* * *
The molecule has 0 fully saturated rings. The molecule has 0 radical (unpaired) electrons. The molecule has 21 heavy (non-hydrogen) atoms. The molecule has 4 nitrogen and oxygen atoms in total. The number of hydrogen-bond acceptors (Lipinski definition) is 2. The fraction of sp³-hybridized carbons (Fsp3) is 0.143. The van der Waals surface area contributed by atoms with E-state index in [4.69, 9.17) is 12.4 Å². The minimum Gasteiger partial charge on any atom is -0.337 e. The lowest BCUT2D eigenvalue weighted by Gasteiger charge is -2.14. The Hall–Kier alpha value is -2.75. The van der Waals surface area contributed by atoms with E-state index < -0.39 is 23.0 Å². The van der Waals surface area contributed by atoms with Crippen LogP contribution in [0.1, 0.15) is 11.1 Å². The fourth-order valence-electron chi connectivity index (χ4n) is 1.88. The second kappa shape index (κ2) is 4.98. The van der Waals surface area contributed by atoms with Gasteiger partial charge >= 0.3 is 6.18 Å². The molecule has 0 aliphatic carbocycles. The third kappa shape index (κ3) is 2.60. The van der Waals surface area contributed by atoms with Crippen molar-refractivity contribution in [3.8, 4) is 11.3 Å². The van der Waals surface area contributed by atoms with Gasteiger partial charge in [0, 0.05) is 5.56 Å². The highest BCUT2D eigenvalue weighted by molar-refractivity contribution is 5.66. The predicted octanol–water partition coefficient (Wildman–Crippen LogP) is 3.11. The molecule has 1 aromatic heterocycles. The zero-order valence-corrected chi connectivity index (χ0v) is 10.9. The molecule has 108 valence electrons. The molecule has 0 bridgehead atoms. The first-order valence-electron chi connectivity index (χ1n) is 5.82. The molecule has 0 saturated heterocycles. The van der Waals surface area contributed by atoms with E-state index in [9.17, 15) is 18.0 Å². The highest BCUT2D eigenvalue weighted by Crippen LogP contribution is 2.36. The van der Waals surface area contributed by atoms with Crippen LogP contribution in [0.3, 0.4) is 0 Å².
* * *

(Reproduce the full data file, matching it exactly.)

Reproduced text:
The molecule has 0 fully saturated rings. The molecule has 0 radical (unpaired) electrons. The molecule has 21 heavy (non-hydrogen) atoms. The molecule has 4 nitrogen and oxygen atoms in total. The number of hydrogen-bond acceptors (Lipinski definition) is 2. The fraction of sp³-hybridized carbons (Fsp3) is 0.143. The van der Waals surface area contributed by atoms with E-state index in [4.69, 9.17) is 12.4 Å². The minimum Gasteiger partial charge on any atom is -0.337 e. The lowest BCUT2D eigenvalue weighted by Gasteiger charge is -2.14. The Hall–Kier alpha value is -2.75. The van der Waals surface area contributed by atoms with E-state index < -0.39 is 23.0 Å². The van der Waals surface area contributed by atoms with Crippen LogP contribution in [0.1, 0.15) is 11.1 Å². The fourth-order valence-electron chi connectivity index (χ4n) is 1.88. The second kappa shape index (κ2) is 4.98. The van der Waals surface area contributed by atoms with Gasteiger partial charge >= 0.3 is 6.18 Å². The molecule has 0 aliphatic carbocycles. The third kappa shape index (κ3) is 2.60. The van der Waals surface area contributed by atoms with Crippen molar-refractivity contribution in [3.8, 4) is 11.3 Å². The van der Waals surface area contributed by atoms with Gasteiger partial charge in [0, 0.05) is 5.56 Å². The highest BCUT2D eigenvalue weighted by molar-refractivity contribution is 5.66. The predicted octanol–water partition coefficient (Wildman–Crippen LogP) is 3.11. The molecule has 1 aromatic heterocycles. The zero-order valence-corrected chi connectivity index (χ0v) is 10.9. The molecule has 108 valence electrons. The molecule has 0 bridgehead atoms. The first-order valence-electron chi connectivity index (χ1n) is 5.82. The molecule has 0 saturated heterocycles. The van der Waals surface area contributed by atoms with E-state index in [9.17, 15) is 18.0 Å². The highest BCUT2D eigenvalue weighted by Crippen LogP contribution is 2.36. The van der Waals surface area contributed by atoms with Crippen LogP contribution in [0.3, 0.4) is 0 Å².